The Monochord

Dante Gabriel Rossetti

General Description

Date: 1870
Rhyme: abbaabbaccdeed
Meter: iambic pentameter
Genre: sonnet


◦ Caine, Recollections, 133

◦ Baum, ed. The House of Life, 187-190

◦ Doughty, A Victorian Romantic, , 436-437, 691-692

◦ Powell,“Object, Symbol, and Metaphor” (1993), 16-29

◦ Rees, The Poetry of DGR, 74-76

◦ WMR, DGR as Designer and Writer., 240-242

◦ Stein, The Ritual of Interpretation, 200-201


Editorial glosses and textual notes are available in a pop-up window. Line numbering reflects the structure of the Ballads and Sonnets Text.

Scholarly Commentary


Commenting on WMR's proofs for his study of DGR, DGR as Designer and Writer , CR shrewdly called attention to the neoplatonic idea that governs the sonnet's argument: “don't you think the point may be the common essence (so to say) of all these outward and inward matters?—as if one thread (the musical ‘monochord’, but not in the sense of any weight or measure) ran through all, vibrated through all? Thus we should get the sort of truth which the blind man so neatly conveyed who likened scarlet to the sound of the trumpet” (see WMR, Family Letters of Christina Rossetti 173 ). (Her comment led WMR to expand his gloss—specifically, to add the first paragraph.) What CR registers is the sonnet's effort to define the ideal or abstract “ground” (line 8) that DGR is imagining for all art. In this case, he uses a Pythagorean understanding of perfect harmony (at once a musical and a mathematical idea; hence the figure of the monochord). The musical and Pythagorean motifs connect to the rest of the sequence at various points (see especially “Death's Songsters” as well as the sonnets that evoke musical instruments of various kinds).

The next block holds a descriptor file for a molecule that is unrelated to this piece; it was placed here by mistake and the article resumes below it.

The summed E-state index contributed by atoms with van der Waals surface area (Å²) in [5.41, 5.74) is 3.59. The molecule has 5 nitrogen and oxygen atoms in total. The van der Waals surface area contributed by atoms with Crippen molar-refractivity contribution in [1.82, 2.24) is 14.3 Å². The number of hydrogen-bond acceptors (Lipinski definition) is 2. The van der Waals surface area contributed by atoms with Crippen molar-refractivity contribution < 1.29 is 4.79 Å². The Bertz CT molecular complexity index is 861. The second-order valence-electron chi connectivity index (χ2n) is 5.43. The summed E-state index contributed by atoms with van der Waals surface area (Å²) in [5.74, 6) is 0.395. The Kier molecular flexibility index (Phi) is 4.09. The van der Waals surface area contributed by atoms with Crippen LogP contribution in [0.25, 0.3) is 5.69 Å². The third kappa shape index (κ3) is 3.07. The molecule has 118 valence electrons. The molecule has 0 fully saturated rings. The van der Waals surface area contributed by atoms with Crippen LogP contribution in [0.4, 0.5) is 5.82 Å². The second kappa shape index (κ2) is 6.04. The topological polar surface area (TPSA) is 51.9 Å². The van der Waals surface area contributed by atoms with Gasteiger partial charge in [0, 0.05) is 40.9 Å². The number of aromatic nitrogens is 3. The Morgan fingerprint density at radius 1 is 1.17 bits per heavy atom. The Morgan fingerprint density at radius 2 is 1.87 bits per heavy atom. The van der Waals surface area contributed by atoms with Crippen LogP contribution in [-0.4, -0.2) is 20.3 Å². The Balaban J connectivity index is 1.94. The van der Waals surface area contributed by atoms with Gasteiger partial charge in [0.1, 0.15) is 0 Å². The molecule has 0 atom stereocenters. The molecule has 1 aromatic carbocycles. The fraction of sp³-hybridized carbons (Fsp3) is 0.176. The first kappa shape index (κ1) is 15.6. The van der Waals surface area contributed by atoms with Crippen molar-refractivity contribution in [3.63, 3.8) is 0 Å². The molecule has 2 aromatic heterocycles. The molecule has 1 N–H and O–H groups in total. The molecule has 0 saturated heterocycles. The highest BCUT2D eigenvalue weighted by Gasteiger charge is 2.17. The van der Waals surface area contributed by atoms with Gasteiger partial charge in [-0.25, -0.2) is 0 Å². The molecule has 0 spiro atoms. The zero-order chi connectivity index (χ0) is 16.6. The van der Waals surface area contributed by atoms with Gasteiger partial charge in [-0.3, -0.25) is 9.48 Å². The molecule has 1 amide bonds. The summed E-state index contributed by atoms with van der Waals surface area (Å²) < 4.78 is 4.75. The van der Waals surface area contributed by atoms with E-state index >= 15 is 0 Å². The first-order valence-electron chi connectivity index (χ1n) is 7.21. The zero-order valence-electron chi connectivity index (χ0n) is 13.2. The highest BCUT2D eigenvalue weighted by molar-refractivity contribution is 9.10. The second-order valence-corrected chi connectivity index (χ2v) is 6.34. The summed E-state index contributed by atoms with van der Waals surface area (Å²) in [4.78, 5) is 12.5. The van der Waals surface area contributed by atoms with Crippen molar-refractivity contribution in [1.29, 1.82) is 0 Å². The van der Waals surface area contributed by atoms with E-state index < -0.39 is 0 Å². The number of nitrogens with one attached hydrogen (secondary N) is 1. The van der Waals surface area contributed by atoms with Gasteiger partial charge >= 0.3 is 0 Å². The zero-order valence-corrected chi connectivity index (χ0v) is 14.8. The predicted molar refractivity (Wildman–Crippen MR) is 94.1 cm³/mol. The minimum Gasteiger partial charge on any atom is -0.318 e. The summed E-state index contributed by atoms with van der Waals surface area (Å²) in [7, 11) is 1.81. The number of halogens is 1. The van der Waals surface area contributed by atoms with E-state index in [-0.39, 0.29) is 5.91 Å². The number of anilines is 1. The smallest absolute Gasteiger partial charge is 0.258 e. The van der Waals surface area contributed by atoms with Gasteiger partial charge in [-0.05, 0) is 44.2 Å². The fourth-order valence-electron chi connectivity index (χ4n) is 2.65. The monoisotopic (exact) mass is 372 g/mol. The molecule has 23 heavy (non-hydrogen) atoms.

The whole sonnet depends upon a few crucial wordplays where the relation between visual, musical, physical, and ideal orders are fused into an essential relation within the textual order of the sonnet: these are “draws” (lines 2, 12), “notes” (line 7), and “ground” (line 8). We are to understand, as WMR suggested, that the landscape conjured in the text from the first line is purely imaginative, a function of the perception or experience of the monochord that “vibrate[s] through all”. To the extent that the monochord is an instrument rather than an harmonic ideal, it is this sonnet itself, through which the ground harmony is measured and exposed. A note by DGR on the revise proof text shows the deliberateness of his decision to place this poem “last in the book”.

Textual History: Composition

This was among the last of the pieces added to the 1870 Poems. It first appears as part of the revise proofs pulled in mid-March 1870 at the end of the extra proof pulled for DGR's recently completed poems, including “The Stream's Secret”, “The Love-Letter”, “For ‘The Wine of Circle’”, and “Barren Spring”, and this sonnet. Its composition was likely to have been at the same time, i.e., in early March 1870.

Textual History: Revision

The 1870 text was revised in 1881 to accommodate the sonnet to The House of Life, where it was placed. In 1870 the sonnet was positioned as the concluding piece of the volume (with the subtitle “Written during Music”). The only holograph manuscript of the sonnet is titled “During Music”; Charles Fairfax Murray fair copied the sonnet in the Fitzwilliam composite “House of Life” sequence.

Printing History

First printed as a separate sonnet, the last in the volume, in Poems 1870. Printed again as Sonnet LXXIX in The House of Life in the 1881 Ballads and Sonnets volume and collected as such thereafter.


According to WMR and Theodore Watts-Dunton, the sonnet was written “on an occasion when [DGR] was listening to music” (see WMR, DGR as Designer and Writer, 240 ). This idea may come from the original subhead of the poem, however, and not from any first-hand knowledge. Whatever the actuality of such an occasion, conjuring it in the poem establishes at least an autobiographical mythos that DGR experienced a Pythagorean understanding of the harmony of art (in general), and of his own artistic practise in particular. This sonnet thereby becomes DGR's specifically poetical representation of the ideal harmony embodied in artistic practise.

Electronic Archive Edition: 1
Source File: 11-1870.raw.xml